Further blow to consumers
People struggling to keep up with rising prices of essentials have to spend even more on food since the government hiked fuel prices a week ago.
The fallouts from the Covid-19 pandemic and the Russia-Ukraine war had forced consumers, especially those with fixed incomes, into curbing expenditure to make ends meet over the last few months.
From August 6, the government raised fuel prices by up to 51.7 percent, the highest in the country's history. The price of diesel, the fuel mostly used to power vehicles transporting goods, shot up by 42.5 percent from Tk 80 per litre to Tk 114.
A day after the record hike, prices of rice, lentil, onions, eggs, edible oil and chicken shot up between 4.38 percent and 14.29 percent, according to the Trading Corporation of Bangladesh (TCB).
Traders are blaming the hike in transport fare and the fall of the value of the taka against the dollar as the main reasons behind the escalation.
"No matter how much I curtail my expenses, I can't cope with the skyrocketing prices," said Alamgir Hossain, a waiter of Marlin restaurant in the capital's Motijheel.
"I used to have beef at home every Friday. In the last few months, I replaced it with chicken … but the price of chicken also surged. A 2-kg broiler chicken costs Tk 400 now," said Alamgir, while buying 250 grams of non-bottled soybean oil at Tk 196 per kg from a shop in Jatrabari.
Over the last week, the price of loose soybean oil shot up to Tk 196 from Tk 160 per kg while the price of eggs shot up by Tk 39 per dozen, these correspondents found after visiting different kitchen markets in the capital yesterday.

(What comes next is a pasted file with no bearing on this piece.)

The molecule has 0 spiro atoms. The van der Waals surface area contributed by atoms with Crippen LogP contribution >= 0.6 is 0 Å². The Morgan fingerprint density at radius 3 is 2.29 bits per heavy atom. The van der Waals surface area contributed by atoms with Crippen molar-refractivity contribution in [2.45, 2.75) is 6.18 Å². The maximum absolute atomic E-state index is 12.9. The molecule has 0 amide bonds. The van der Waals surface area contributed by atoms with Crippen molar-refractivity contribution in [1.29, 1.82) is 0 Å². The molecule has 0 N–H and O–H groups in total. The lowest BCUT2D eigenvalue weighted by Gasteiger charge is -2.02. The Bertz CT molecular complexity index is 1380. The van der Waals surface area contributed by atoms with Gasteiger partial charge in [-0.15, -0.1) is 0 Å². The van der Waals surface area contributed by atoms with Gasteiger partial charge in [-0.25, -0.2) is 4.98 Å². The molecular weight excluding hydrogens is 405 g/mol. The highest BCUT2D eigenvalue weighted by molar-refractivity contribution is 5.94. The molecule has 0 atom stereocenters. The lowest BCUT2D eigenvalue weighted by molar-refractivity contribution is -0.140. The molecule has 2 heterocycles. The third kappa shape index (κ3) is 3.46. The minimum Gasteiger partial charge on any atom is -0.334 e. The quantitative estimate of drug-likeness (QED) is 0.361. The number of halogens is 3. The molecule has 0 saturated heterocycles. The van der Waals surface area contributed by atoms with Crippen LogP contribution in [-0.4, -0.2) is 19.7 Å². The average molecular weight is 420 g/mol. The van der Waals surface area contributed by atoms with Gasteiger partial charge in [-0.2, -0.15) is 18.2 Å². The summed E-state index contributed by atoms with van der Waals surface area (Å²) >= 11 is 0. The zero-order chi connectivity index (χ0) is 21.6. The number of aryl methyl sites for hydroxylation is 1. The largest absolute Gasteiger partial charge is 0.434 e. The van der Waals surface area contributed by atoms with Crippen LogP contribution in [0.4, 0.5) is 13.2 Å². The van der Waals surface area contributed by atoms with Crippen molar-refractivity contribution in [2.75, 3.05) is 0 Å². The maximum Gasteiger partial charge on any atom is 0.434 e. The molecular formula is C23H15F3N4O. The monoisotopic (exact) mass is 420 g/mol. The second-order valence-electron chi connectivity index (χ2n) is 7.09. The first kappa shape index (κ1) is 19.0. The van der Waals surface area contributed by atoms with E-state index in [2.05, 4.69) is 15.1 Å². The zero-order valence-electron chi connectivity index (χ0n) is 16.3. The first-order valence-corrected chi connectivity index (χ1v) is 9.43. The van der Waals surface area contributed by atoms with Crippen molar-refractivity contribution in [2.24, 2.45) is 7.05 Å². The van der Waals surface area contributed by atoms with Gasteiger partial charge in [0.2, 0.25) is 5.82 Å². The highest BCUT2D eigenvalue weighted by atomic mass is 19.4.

According to the TCB, prices of all varieties of rice shot up by between 4.38 percent and 6.12 percent on Thursday.
A week ago, the retail price of fine rice was Tk 75 per kg. It is now Tk 78 kg. The coarse rice shot up by Tk 4 to Tk 54.
Kamal Hossain, owner of Mokbul Rice Agency in the capital's Mirpur-11, blamed the rice mill owners. "They are cashing in on the fuel price hike."
He said the cost of imported coarse rice had increased due to tax and high dollar price, but the mill owners increased prices of local varieties as well.
"We bought miniket rice from a wholesaler at Tk 3,250 per 50 kg a week ago. Yesterday [Thursday] we bought it at Tk 3,500," said Shahadat, a shopkeeper in Jatrabari, adding that they are now selling each 50-kg sack for Tk 3,600.
"The price of almost every product delivered to us in the last few days has increased. Those who did not increase the price, had reduced quantity," said Shahadat.
Showing a pack of biscuit that cost Tk 10, he said suppliers did not increase its price but reduced the number of biscuits in the packet.
The continuously escalating price of essential items, has caused RMG worker Sabana Khatun to adjust her expenditure to survive.
The combined income of Sabana and her husband is about Tk 27,000. After rent and other expenses, they used to be able to send Tk 5,000 to her ageing father-in-law in Bogura.
"From this month I'm sending Tk 3,000 to my father-in-law. We have no other option…"
Even those with higher incomes are feeling the pinch. Nayeem Ahmed earns Tk 80,000 per month at a private firm. He spends Tk 25,000 for house rent, pays Tk 19,000 for tuition of his two daughters, Tk 5,000 for utility bills, Tk 11,000 bank loan and Tk 10,000 for his own expenditures and medicine.
"The rest of the money is not enough to cover the food cost. I cannot send my family to the village because the children are studying at a reputed school. So, it left me with one option -- lowering my living standards," he said.